Without any doubt, our local Texas Santa Claus was coached by Ms. Patrizia M., who, only last year, successfully trained one of the Costa Rican Santas to deliver Lebkuchen and Dominosteine with only the slightest delay (see post: Ho Ho Ho – sólo un poco tarde! January 12, 2012). This year, Santa brought food for thought, shipped with the kind support of the Royal Mail. Santa has some high & mighty connections, let me tell you. Or maybe it is Ms. M., who has the IN …
Inside the Royal Mail, I found a wonderful volume of adventure, discovery, speculation, and mathematics, all rolled into the eternal philosophy of how to approach living one’s life.
I’m very much looking forward to reading this book. Its description alone made me smile both in remembrance and in anticipation. Alexander von Humboldt was my father’s favorite ‘science guy’, he called Humboldt the last renaissance man. And I attended an Alexander-von-Humboldt-Gymnasium for my last three years of high school. Gauss, on the other hand, is memorable to every photographer, who has ever manipulated a digital image by applying Gaussian blur, and elderly navy people might remember the term degaussing for the attempt to minimize ships’ magnetic signature in the event of torpedo attacks. I also anticipate a fun reading experience because among my favorite books is another, similar volume, to which one might apply the above words: … a balancing act between loneliness and love, absurdity and greatness, failure and success. Those words could very well also describe Dava Sobel’s “Longitude” about John Harrison (1693 – 1776), the lowly watchmaker, who against all expectations, solved the conundrum of ships lost at sea. My father would’ve loved that one, too, I think. Equally, my new book reminds me a little of another one of my dear favorites, Umberto Eco’s “L’isola del giorno prima”. Mi dispache, carissima Patrizia, so che odio il anziano professore 😀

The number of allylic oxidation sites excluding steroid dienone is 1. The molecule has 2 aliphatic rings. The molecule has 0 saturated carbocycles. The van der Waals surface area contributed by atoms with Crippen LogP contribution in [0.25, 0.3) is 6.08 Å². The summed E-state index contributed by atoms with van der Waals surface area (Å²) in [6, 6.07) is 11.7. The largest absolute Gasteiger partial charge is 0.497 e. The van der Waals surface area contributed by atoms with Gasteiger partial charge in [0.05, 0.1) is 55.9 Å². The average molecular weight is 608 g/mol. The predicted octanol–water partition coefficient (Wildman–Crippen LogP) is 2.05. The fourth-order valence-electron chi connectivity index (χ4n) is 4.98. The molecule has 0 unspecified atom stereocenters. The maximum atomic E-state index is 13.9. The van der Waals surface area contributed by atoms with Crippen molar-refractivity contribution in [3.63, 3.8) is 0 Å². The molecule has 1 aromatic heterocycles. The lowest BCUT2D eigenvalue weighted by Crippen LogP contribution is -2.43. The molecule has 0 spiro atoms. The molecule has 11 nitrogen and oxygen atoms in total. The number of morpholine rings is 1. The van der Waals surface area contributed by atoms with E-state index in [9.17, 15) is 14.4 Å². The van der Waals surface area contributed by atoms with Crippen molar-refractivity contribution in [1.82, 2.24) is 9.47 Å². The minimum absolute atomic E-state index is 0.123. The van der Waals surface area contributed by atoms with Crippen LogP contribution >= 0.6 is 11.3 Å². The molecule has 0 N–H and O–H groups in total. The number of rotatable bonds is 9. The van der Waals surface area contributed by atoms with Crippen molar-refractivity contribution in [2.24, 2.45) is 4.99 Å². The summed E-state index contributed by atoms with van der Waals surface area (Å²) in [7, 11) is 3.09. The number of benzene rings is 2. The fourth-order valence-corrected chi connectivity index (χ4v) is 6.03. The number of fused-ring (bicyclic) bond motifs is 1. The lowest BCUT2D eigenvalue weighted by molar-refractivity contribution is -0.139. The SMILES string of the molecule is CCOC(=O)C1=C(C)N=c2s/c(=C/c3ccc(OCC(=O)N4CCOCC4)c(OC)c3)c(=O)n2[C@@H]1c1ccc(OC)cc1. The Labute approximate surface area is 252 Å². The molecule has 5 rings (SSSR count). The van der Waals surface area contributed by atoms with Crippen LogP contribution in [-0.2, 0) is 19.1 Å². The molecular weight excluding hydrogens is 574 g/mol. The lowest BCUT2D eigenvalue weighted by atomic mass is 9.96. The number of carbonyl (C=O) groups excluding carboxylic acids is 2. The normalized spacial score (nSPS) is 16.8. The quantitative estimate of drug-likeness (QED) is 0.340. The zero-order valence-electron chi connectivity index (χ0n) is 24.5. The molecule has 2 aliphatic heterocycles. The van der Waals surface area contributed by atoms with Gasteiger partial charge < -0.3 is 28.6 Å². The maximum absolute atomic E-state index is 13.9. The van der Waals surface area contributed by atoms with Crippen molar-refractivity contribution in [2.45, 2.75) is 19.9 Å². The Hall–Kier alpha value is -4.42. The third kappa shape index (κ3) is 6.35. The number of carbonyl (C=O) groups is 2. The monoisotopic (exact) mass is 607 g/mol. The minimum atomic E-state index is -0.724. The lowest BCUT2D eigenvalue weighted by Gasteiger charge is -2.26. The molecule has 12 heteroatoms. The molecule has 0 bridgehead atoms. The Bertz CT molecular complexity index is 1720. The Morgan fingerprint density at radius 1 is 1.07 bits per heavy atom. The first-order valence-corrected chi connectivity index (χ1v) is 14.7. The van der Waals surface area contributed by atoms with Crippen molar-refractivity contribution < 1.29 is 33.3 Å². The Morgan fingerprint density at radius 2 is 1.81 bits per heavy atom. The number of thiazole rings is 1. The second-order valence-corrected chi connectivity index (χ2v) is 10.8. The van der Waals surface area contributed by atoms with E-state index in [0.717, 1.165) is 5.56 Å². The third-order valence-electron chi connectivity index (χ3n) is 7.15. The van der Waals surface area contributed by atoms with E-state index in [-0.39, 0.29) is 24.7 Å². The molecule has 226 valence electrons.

Mille Grazie (comunque) !!!